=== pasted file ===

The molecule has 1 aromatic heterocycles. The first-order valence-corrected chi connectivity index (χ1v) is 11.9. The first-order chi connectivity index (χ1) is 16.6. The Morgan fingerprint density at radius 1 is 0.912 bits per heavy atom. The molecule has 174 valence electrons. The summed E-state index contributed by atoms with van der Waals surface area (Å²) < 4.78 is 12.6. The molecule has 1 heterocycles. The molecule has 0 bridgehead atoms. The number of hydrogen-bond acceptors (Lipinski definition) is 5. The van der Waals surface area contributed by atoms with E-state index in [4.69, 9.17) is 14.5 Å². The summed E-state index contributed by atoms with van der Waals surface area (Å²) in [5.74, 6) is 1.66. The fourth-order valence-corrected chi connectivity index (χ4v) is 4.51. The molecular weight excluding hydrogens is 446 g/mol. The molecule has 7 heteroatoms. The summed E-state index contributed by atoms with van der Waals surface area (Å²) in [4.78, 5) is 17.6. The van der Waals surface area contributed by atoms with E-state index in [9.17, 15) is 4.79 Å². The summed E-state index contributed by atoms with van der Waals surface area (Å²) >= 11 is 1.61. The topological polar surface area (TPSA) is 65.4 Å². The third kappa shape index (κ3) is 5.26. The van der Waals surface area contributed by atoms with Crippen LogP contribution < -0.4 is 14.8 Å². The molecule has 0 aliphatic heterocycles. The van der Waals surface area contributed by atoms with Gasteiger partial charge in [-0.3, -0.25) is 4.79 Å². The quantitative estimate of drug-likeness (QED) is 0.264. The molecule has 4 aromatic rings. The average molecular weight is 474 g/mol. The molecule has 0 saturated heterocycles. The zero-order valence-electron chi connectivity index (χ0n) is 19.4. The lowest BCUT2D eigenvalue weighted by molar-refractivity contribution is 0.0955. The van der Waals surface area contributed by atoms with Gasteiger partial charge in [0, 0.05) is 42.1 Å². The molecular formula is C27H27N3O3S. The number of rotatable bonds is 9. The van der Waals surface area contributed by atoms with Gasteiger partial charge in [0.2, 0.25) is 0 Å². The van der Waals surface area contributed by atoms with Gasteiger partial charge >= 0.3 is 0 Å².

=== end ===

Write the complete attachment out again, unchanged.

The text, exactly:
The molecule has 1 aromatic heterocycles. The first-order valence-corrected chi connectivity index (χ1v) is 11.9. The first-order chi connectivity index (χ1) is 16.6. The Morgan fingerprint density at radius 1 is 0.912 bits per heavy atom. The molecule has 174 valence electrons. The summed E-state index contributed by atoms with van der Waals surface area (Å²) < 4.78 is 12.6. The molecule has 1 heterocycles. The molecule has 0 bridgehead atoms. The number of hydrogen-bond acceptors (Lipinski definition) is 5. The van der Waals surface area contributed by atoms with E-state index in [4.69, 9.17) is 14.5 Å². The summed E-state index contributed by atoms with van der Waals surface area (Å²) in [5.74, 6) is 1.66. The fourth-order valence-corrected chi connectivity index (χ4v) is 4.51. The molecular weight excluding hydrogens is 446 g/mol. The molecule has 7 heteroatoms. The summed E-state index contributed by atoms with van der Waals surface area (Å²) in [4.78, 5) is 17.6. The van der Waals surface area contributed by atoms with E-state index in [9.17, 15) is 4.79 Å². The summed E-state index contributed by atoms with van der Waals surface area (Å²) >= 11 is 1.61. The topological polar surface area (TPSA) is 65.4 Å². The third kappa shape index (κ3) is 5.26. The van der Waals surface area contributed by atoms with Crippen LogP contribution < -0.4 is 14.8 Å². The molecule has 0 aliphatic heterocycles. The van der Waals surface area contributed by atoms with Gasteiger partial charge in [-0.3, -0.25) is 4.79 Å². The quantitative estimate of drug-likeness (QED) is 0.264. The molecule has 4 aromatic rings. The average molecular weight is 474 g/mol. The molecule has 0 saturated heterocycles. The zero-order valence-electron chi connectivity index (χ0n) is 19.4. The lowest BCUT2D eigenvalue weighted by molar-refractivity contribution is 0.0955. The van der Waals surface area contributed by atoms with Gasteiger partial charge in [0, 0.05) is 42.1 Å². The molecular formula is C27H27N3O3S. The number of rotatable bonds is 9. The van der Waals surface area contributed by atoms with Gasteiger partial charge in [0.2, 0.25) is 0 Å². The van der Waals surface area contributed by atoms with Gasteiger partial charge >= 0.3 is 0 Å².